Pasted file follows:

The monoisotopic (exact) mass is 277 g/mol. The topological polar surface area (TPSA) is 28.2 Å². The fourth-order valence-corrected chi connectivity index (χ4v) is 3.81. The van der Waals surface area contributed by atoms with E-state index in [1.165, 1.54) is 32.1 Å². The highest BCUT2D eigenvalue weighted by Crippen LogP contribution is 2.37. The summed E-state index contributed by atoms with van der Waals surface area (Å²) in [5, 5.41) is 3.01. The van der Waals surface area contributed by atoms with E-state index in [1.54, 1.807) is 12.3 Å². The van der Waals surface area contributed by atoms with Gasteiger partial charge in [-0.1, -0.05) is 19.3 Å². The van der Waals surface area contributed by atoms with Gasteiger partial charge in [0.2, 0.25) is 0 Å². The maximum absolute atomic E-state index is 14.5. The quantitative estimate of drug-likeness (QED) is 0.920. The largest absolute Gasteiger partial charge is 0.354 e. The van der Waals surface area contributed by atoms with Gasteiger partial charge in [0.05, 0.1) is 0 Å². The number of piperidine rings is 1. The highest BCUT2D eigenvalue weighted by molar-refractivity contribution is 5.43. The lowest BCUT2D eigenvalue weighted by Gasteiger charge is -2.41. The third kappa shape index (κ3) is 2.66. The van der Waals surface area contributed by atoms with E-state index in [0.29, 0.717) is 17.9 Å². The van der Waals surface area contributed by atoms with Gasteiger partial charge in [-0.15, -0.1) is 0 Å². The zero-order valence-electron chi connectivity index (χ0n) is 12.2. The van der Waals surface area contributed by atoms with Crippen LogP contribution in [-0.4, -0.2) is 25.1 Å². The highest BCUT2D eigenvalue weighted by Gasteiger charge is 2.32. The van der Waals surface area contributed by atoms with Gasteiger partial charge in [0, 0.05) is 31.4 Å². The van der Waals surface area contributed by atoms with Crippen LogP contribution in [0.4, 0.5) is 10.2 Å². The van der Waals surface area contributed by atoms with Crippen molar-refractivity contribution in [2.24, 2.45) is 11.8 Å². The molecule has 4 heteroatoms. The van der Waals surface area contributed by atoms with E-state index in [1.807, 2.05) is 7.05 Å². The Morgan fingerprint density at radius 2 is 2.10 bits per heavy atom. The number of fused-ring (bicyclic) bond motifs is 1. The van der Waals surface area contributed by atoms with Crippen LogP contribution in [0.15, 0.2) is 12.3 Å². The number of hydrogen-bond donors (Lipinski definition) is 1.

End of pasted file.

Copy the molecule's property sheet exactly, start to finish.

The monoisotopic (exact) mass is 277 g/mol. The topological polar surface area (TPSA) is 28.2 Å². The fourth-order valence-corrected chi connectivity index (χ4v) is 3.81. The van der Waals surface area contributed by atoms with E-state index in [1.165, 1.54) is 32.1 Å². The highest BCUT2D eigenvalue weighted by Crippen LogP contribution is 2.37. The summed E-state index contributed by atoms with van der Waals surface area (Å²) in [5, 5.41) is 3.01. The van der Waals surface area contributed by atoms with E-state index in [1.54, 1.807) is 12.3 Å². The van der Waals surface area contributed by atoms with Gasteiger partial charge in [-0.1, -0.05) is 19.3 Å². The van der Waals surface area contributed by atoms with Gasteiger partial charge in [0.2, 0.25) is 0 Å². The maximum absolute atomic E-state index is 14.5. The quantitative estimate of drug-likeness (QED) is 0.920. The largest absolute Gasteiger partial charge is 0.354 e. The van der Waals surface area contributed by atoms with Gasteiger partial charge in [0.05, 0.1) is 0 Å². The number of piperidine rings is 1. The highest BCUT2D eigenvalue weighted by molar-refractivity contribution is 5.43. The lowest BCUT2D eigenvalue weighted by Gasteiger charge is -2.41. The third kappa shape index (κ3) is 2.66. The van der Waals surface area contributed by atoms with E-state index in [0.29, 0.717) is 17.9 Å². The van der Waals surface area contributed by atoms with Gasteiger partial charge in [-0.15, -0.1) is 0 Å². The zero-order valence-electron chi connectivity index (χ0n) is 12.2. The van der Waals surface area contributed by atoms with Crippen LogP contribution in [-0.4, -0.2) is 25.1 Å². The highest BCUT2D eigenvalue weighted by Gasteiger charge is 2.32. The van der Waals surface area contributed by atoms with Gasteiger partial charge in [0, 0.05) is 31.4 Å². The van der Waals surface area contributed by atoms with Crippen LogP contribution in [0.4, 0.5) is 10.2 Å². The van der Waals surface area contributed by atoms with Crippen molar-refractivity contribution in [2.24, 2.45) is 11.8 Å². The molecule has 4 heteroatoms. The van der Waals surface area contributed by atoms with E-state index in [1.807, 2.05) is 7.05 Å². The Morgan fingerprint density at radius 2 is 2.10 bits per heavy atom. The number of fused-ring (bicyclic) bond motifs is 1. The van der Waals surface area contributed by atoms with Crippen LogP contribution in [0.15, 0.2) is 12.3 Å². The number of hydrogen-bond donors (Lipinski definition) is 1.